“The biggest challenge for GirlGaze is to let brands and companies know that they’re not doing this underserved community a favor by hiring them,” said de Cadenet. “This community creates work that is incredibly impactful, really powerful, smart, beautiful. Ultimately, it’s going to add to the bottom line of their business because we’re in a time where the world is very attuned to what is BS and what isn’t. This community tells stories. They have a perspective.”

Thus far, GirlGaze has worked with brands such as Levi’s, Nike, Google and Warby Parker, and has brought in more than $1 million in pay to their network of female-identifying and non-binary creatives.

One such creative is photographer Nolwen Cifuentes, who has been following GirlGaze from the start and also worked on the Dove campaign.

“This is for really cool brands that want female photographers so they can focus on a story they didn’t have before,” said Cifuentes. “I’ve heard criticism against brands from people who believe they might be queer baiting or using inclusion as a trend. But the thing about GirlGaze is that they are genuinely passionate about female photographers and the stories being told by female photographers, so the brands that come to them are going to be genuine, as well.”

Jun
11
2019
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WhatsApp is finally going after outside firms that are abusing its platform

WhatsApp has so far relied on past dealings with bad players within its platform to ramp up its efforts to curtail spam and other automated behavior. The Facebook -owned giant has now announced an additional step it plans to take beginning later this year to improve the health of its messaging service: going after those whose mischievous activities can’t be traced within its platform.

The messaging platform, used by more than 1.5 billion users, confirmed on Tuesday that starting December 7 it will start considering signals off its platform to pursue legal actions against those who are abusing its system. The company will also go after individuals who — or firms that — falsely claim to have found ways to cause havoc on the service.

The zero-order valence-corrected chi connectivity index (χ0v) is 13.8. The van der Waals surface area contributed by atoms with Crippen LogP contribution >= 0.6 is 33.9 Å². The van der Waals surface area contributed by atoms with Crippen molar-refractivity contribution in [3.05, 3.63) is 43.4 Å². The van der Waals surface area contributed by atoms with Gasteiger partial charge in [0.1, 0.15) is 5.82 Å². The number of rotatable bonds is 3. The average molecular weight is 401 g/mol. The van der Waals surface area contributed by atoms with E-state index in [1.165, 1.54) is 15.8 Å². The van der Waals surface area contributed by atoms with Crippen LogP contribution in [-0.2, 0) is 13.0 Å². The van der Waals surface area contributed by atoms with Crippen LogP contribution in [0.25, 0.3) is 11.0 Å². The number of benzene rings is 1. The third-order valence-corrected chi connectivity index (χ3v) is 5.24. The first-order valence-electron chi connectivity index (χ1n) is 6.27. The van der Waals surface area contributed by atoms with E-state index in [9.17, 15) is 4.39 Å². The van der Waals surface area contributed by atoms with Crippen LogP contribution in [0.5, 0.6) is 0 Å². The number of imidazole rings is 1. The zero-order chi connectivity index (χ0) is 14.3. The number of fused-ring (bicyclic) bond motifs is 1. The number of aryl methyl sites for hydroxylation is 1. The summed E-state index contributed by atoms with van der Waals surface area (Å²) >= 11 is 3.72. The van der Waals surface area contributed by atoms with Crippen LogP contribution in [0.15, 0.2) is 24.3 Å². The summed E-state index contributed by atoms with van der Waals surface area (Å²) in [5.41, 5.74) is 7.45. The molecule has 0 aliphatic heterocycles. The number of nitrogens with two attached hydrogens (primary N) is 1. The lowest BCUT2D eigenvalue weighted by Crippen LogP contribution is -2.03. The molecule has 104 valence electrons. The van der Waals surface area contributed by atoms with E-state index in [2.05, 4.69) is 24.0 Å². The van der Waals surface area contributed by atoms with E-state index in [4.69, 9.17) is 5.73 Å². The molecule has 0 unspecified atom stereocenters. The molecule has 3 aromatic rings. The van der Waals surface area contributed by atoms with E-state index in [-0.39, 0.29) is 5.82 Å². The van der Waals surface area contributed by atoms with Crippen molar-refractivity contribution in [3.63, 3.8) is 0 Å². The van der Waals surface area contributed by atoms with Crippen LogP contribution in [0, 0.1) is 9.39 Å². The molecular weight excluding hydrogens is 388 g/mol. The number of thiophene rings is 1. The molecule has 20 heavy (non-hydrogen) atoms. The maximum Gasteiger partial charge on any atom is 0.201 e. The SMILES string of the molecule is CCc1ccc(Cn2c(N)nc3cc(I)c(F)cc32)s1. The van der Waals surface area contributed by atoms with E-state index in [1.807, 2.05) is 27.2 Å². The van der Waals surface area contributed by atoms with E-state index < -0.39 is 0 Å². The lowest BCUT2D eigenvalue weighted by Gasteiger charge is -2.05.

The move comes as WhatsApp grapples with challenges such as spam behavior to push agendas or spread of false information on its messaging service in some markets. “This serves as notice that we will take legal action against companies for which we only have off-platform evidence of abuse if that abuse continues beyond December 7, 2019, or if those companies are linked to on-platform evidence of abuse before that date,” it said in an FAQ post on its site.

A WhatsApp spokesperson confirmed the change to TechCrunch, adding, “WhatsApp was designed for private messaging, so we’ve taken action globally to prevent bulk messaging and enforce limits on how WhatsApp accounts that misuse WhatsApp can be used. We’ve also stepped up our ability to identify abuse, which helps us ban 2 million accounts globally per month.”

Earlier this year, WhatsApp said (PDF) it had built a machine learning system to detect and weed out users who engage in inappropriate behavior such as sending bulk messages or creating multiple accounts with intention to harm the service. The platform said it was able to assess the past dealings with problematics behaviors to ban 20% of bad accounts at the time of registration itself.

But the platform is still grappling to contain abusive behavior, a Reuters report claimed last month. The news agency reported about tools that were readily being sold in India for under $15 that claimed to bypass some of the restrictions that WhatsApp introduced in recent months.

TechCrunch understands that with today’s changes, WhatsApp is going after those same set of bad players. It has already started to send cease and desist letters to marketing companies that claim to abuse WhatsApp in recent months, a person familiar with the matter said.

May
14
2019
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CEO Howard Lerman on building a public company and the future of Yext